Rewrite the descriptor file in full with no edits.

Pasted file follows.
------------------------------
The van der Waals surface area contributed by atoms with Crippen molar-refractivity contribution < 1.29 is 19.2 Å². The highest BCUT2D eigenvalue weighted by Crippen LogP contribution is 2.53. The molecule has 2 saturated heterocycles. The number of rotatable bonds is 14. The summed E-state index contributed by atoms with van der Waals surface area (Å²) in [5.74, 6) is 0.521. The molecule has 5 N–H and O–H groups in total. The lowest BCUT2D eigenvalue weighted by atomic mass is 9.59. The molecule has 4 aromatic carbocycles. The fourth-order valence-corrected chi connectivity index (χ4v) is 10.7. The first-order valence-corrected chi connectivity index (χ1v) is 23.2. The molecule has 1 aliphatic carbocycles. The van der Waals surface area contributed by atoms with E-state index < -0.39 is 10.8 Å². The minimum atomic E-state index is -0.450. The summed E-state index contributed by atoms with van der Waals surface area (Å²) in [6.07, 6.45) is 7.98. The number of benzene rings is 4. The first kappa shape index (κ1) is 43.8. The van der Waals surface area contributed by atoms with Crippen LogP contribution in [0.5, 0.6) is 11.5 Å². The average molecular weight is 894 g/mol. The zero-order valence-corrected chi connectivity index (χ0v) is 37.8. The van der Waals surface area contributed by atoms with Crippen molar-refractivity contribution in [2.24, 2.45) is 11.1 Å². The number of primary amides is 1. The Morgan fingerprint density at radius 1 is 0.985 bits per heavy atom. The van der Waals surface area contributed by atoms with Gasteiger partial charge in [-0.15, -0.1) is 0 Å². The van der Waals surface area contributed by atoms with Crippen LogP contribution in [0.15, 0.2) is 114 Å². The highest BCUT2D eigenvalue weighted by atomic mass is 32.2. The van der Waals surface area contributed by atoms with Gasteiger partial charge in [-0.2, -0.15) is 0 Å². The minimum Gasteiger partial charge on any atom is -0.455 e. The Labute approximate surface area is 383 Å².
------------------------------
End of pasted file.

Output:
The van der Waals surface area contributed by atoms with Crippen molar-refractivity contribution < 1.29 is 19.2 Å². The highest BCUT2D eigenvalue weighted by Crippen LogP contribution is 2.53. The molecule has 2 saturated heterocycles. The number of rotatable bonds is 14. The summed E-state index contributed by atoms with van der Waals surface area (Å²) in [5.74, 6) is 0.521. The molecule has 5 N–H and O–H groups in total. The lowest BCUT2D eigenvalue weighted by atomic mass is 9.59. The molecule has 4 aromatic carbocycles. The fourth-order valence-corrected chi connectivity index (χ4v) is 10.7. The first-order valence-corrected chi connectivity index (χ1v) is 23.2. The molecule has 1 aliphatic carbocycles. The van der Waals surface area contributed by atoms with E-state index < -0.39 is 10.8 Å². The minimum atomic E-state index is -0.450. The summed E-state index contributed by atoms with van der Waals surface area (Å²) in [6.07, 6.45) is 7.98. The number of benzene rings is 4. The first kappa shape index (κ1) is 43.8. The van der Waals surface area contributed by atoms with Crippen LogP contribution in [0.5, 0.6) is 11.5 Å². The average molecular weight is 894 g/mol. The zero-order valence-corrected chi connectivity index (χ0v) is 37.8. The van der Waals surface area contributed by atoms with Crippen molar-refractivity contribution in [2.24, 2.45) is 11.1 Å². The number of primary amides is 1. The Morgan fingerprint density at radius 1 is 0.985 bits per heavy atom. The van der Waals surface area contributed by atoms with Gasteiger partial charge in [-0.15, -0.1) is 0 Å². The van der Waals surface area contributed by atoms with Crippen LogP contribution in [0.15, 0.2) is 114 Å². The highest BCUT2D eigenvalue weighted by atomic mass is 32.2. The van der Waals surface area contributed by atoms with Gasteiger partial charge in [-0.2, -0.15) is 0 Å². The minimum Gasteiger partial charge on any atom is -0.455 e. The Labute approximate surface area is 383 Å².